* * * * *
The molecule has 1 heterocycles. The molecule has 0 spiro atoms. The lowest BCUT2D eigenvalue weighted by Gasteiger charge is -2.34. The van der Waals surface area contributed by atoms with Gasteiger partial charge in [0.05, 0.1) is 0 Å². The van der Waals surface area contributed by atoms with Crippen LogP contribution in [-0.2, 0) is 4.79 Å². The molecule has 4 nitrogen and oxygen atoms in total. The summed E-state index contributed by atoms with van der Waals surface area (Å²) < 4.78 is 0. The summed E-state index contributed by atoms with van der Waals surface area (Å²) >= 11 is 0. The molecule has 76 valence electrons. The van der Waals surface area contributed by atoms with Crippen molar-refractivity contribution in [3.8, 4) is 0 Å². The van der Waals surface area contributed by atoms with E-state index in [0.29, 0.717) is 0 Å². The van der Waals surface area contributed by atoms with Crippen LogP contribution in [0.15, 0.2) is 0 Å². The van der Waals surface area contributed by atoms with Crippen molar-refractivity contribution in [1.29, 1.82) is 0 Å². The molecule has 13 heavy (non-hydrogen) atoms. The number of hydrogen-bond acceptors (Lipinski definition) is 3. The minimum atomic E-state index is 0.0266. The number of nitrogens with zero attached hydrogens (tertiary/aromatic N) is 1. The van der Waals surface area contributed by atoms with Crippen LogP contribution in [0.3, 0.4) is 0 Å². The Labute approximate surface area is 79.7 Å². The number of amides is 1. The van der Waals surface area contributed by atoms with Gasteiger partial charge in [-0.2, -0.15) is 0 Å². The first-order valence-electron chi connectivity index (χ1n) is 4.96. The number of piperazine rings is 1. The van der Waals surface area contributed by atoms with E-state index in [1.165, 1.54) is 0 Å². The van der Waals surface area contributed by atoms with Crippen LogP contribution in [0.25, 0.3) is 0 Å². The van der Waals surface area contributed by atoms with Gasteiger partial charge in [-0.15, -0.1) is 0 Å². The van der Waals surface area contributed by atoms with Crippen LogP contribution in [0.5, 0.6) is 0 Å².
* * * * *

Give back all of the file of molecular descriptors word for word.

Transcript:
The molecule has 1 heterocycles. The molecule has 0 spiro atoms. The lowest BCUT2D eigenvalue weighted by Gasteiger charge is -2.34. The van der Waals surface area contributed by atoms with Gasteiger partial charge in [0.05, 0.1) is 0 Å². The van der Waals surface area contributed by atoms with Crippen LogP contribution in [-0.2, 0) is 4.79 Å². The molecule has 4 nitrogen and oxygen atoms in total. The summed E-state index contributed by atoms with van der Waals surface area (Å²) < 4.78 is 0. The summed E-state index contributed by atoms with van der Waals surface area (Å²) >= 11 is 0. The molecule has 76 valence electrons. The van der Waals surface area contributed by atoms with Crippen molar-refractivity contribution in [3.8, 4) is 0 Å². The van der Waals surface area contributed by atoms with E-state index in [0.29, 0.717) is 0 Å². The van der Waals surface area contributed by atoms with Crippen LogP contribution in [0.15, 0.2) is 0 Å². The van der Waals surface area contributed by atoms with Crippen molar-refractivity contribution in [1.29, 1.82) is 0 Å². The molecule has 13 heavy (non-hydrogen) atoms. The number of hydrogen-bond acceptors (Lipinski definition) is 3. The minimum atomic E-state index is 0.0266. The number of nitrogens with zero attached hydrogens (tertiary/aromatic N) is 1. The van der Waals surface area contributed by atoms with Crippen LogP contribution in [0.3, 0.4) is 0 Å². The Labute approximate surface area is 79.7 Å². The number of amides is 1. The van der Waals surface area contributed by atoms with Gasteiger partial charge in [-0.2, -0.15) is 0 Å². The first-order valence-electron chi connectivity index (χ1n) is 4.96. The number of piperazine rings is 1. The van der Waals surface area contributed by atoms with E-state index in [1.165, 1.54) is 0 Å². The van der Waals surface area contributed by atoms with Crippen LogP contribution in [0.25, 0.3) is 0 Å². The van der Waals surface area contributed by atoms with Gasteiger partial charge in [-0.15, -0.1) is 0 Å². The van der Waals surface area contributed by atoms with Crippen LogP contribution in [0.5, 0.6) is 0 Å².